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Why not Tallinn?!


Since the days of the Viking traders, Tallinn has been a meeting point of various cultures and nations. Visitors coming from any direction will find something familiar, and something surprising.

Tallinn is not new or undiscovered
Tallinn is old – first mentioned in the beginning of the 12th century – and the city has been governed by many different rulers throughout the centuries, which has only added to the rich heritage of the city. Tallinn has the best-preserved medieval Old Town in the Northern Europe with its unique milieu and structure that has earned the city a place in the UNESCO´s World Heritage List. Other regions of the city reflect different ages, from the romantic Tsarist-era Kadriorg Park to the unforgettable early 20th-century wooden house district of Kalamaja. A modern shopping/business district in the city center completes Tallinn as an amazing blend of old and new.


Tallinn is not among the largest cities in Europe
Tallinn is very compact, with most central landmarks within a walking distance from each other, eliminating the headaches of transportation. All larger conference venues are located next to the Old Town. The city is situated on the Gulf of Finland which allows visitors to stroll along well-developed seaside pathways or take sailing trips to nearby islands and take in the panoramic views of Tallinn. Tallinn, being small in size, enables to enjoy beautiful nature within 15 minutes’ drive from the city. Even a very demanding traveler can put their mind to rest whilst strolling through the forests and along the shores of the picturesque Northern coast.

Tallinn does not have a multipurpose convention center
Instead there are a number of hotel conference centers, and unique venues that can be used for various events – dating from the 13th century to the 21st century. One of the most beloved venues is the Song Festival Grounds, where Estonians gather in every five years to hold one of the biggest choir festivals in the world. It showcases perfectly Tallinn’s ability to hold big events. One of the most architecturally unique venues is the Seaplane Harbor: built in 1916, fell into ruins in the Soviet times and renovated in 2012. It can accommodate receptions and gala dinners for up to 2000 guests. Nokia Concert Hall mostly hosts concerts and plays but has also proved its value as a convention venue with the main hall offering seating for 1830 guests and the use of 12 cinema halls as break-out rooms.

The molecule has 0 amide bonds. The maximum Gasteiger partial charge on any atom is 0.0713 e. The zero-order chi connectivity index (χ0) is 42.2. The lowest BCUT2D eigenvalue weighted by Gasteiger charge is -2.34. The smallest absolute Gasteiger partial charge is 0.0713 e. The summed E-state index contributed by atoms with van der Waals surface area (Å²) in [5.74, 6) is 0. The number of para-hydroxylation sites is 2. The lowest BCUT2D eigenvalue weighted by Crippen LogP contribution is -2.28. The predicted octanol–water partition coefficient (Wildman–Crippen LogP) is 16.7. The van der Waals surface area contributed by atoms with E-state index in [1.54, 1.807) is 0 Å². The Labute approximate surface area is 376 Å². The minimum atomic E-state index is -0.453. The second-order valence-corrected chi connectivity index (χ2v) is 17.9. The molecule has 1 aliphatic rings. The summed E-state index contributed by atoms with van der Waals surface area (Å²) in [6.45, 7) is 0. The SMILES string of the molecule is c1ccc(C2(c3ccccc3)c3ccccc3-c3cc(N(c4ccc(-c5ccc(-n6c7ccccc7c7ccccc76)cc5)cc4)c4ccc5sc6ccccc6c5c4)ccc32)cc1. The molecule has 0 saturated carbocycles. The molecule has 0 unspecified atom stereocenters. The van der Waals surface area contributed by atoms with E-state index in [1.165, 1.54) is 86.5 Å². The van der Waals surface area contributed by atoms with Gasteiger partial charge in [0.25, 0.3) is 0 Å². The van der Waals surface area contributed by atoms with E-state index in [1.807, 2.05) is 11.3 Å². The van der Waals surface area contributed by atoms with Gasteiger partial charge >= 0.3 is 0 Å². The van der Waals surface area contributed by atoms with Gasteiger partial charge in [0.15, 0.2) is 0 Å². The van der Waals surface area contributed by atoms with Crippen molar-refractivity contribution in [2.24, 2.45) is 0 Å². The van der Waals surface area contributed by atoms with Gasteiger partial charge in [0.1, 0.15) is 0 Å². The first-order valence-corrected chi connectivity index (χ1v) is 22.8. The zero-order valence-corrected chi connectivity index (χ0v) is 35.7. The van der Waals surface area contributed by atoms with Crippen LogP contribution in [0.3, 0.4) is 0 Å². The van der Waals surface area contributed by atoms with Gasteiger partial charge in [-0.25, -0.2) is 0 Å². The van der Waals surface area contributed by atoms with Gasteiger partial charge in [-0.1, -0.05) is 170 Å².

Tallinn airport is not one of the busiest in Europe
However Tallinn has good daily flight connection with Scandinavia and central European airports – therefore, Tallinn is never more than two flights away. Tallinn airport is only 10-minute drive away from the city center. The airport is cozy, small and ever evolving – and the best part is that you do not need to walk for miles to claim your luggage or find a gate.

Tallinn is not stuck in the Soviet time
Quite the contrary – Tallinn is widely recognized as one of the world´s most tech-savvy cities, offering a range of cutting-edge solutions from e-government and e-banking to mobile parking. All hotels, conference centers, as well as the airport, shopping malls, downtown cafés, restaurants, and public parks offer free Wi-Fi. Furthermore, the international think tank Intelligent Community Forum lists Tallinn among the World’s “Top Seven Intelligent Communities 2013”.

Number of international conferences in Tallinn has shown a yearly growth indicating the city´s readiness to host events of different scope. Our conference organizers and destination management companies are highly professional, personal, creative, sustainable and eco-friendly.

We invite you to come and see for yourself what Tallinn is and what it is not!